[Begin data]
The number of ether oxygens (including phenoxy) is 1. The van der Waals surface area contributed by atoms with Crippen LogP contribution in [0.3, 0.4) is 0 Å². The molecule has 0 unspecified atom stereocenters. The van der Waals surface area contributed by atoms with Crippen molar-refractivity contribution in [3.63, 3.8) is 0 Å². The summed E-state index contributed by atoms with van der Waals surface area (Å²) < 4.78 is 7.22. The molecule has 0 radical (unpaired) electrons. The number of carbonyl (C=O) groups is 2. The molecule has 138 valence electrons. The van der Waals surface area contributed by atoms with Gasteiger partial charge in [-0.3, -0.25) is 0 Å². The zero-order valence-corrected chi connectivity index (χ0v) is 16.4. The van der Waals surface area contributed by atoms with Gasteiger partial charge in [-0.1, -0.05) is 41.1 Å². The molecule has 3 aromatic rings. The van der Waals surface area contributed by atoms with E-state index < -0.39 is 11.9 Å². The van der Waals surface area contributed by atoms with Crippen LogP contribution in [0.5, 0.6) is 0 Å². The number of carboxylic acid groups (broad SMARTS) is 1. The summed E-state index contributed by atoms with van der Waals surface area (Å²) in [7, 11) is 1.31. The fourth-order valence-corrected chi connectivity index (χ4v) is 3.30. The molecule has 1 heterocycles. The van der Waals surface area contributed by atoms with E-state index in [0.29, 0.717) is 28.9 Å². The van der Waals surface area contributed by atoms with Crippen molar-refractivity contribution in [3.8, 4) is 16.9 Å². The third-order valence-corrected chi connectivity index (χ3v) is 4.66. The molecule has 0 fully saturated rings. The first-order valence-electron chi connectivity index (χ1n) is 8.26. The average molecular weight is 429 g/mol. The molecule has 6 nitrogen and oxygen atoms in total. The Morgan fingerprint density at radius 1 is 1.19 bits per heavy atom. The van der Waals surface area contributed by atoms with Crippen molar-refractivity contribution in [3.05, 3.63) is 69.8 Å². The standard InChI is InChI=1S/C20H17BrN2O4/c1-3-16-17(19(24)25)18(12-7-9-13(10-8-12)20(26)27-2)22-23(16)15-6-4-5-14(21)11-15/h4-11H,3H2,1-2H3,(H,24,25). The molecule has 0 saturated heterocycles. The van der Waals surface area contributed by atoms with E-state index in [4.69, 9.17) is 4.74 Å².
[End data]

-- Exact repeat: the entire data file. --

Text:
The number of ether oxygens (including phenoxy) is 1. The van der Waals surface area contributed by atoms with Crippen LogP contribution in [0.3, 0.4) is 0 Å². The molecule has 0 unspecified atom stereocenters. The van der Waals surface area contributed by atoms with Crippen molar-refractivity contribution in [3.63, 3.8) is 0 Å². The summed E-state index contributed by atoms with van der Waals surface area (Å²) < 4.78 is 7.22. The molecule has 0 radical (unpaired) electrons. The number of carbonyl (C=O) groups is 2. The molecule has 138 valence electrons. The van der Waals surface area contributed by atoms with Gasteiger partial charge in [-0.3, -0.25) is 0 Å². The zero-order valence-corrected chi connectivity index (χ0v) is 16.4. The van der Waals surface area contributed by atoms with Gasteiger partial charge in [-0.1, -0.05) is 41.1 Å². The molecule has 3 aromatic rings. The van der Waals surface area contributed by atoms with E-state index < -0.39 is 11.9 Å². The van der Waals surface area contributed by atoms with Crippen LogP contribution in [0.5, 0.6) is 0 Å². The number of carboxylic acid groups (broad SMARTS) is 1. The summed E-state index contributed by atoms with van der Waals surface area (Å²) in [7, 11) is 1.31. The fourth-order valence-corrected chi connectivity index (χ4v) is 3.30. The molecule has 1 heterocycles. The van der Waals surface area contributed by atoms with E-state index in [0.29, 0.717) is 28.9 Å². The van der Waals surface area contributed by atoms with Crippen molar-refractivity contribution in [3.8, 4) is 16.9 Å². The third-order valence-corrected chi connectivity index (χ3v) is 4.66. The molecule has 0 fully saturated rings. The first-order valence-electron chi connectivity index (χ1n) is 8.26. The average molecular weight is 429 g/mol. The molecule has 6 nitrogen and oxygen atoms in total. The Morgan fingerprint density at radius 1 is 1.19 bits per heavy atom. The van der Waals surface area contributed by atoms with Crippen molar-refractivity contribution in [3.05, 3.63) is 69.8 Å². The standard InChI is InChI=1S/C20H17BrN2O4/c1-3-16-17(19(24)25)18(12-7-9-13(10-8-12)20(26)27-2)22-23(16)15-6-4-5-14(21)11-15/h4-11H,3H2,1-2H3,(H,24,25). The molecule has 0 saturated heterocycles. The van der Waals surface area contributed by atoms with E-state index in [4.69, 9.17) is 4.74 Å².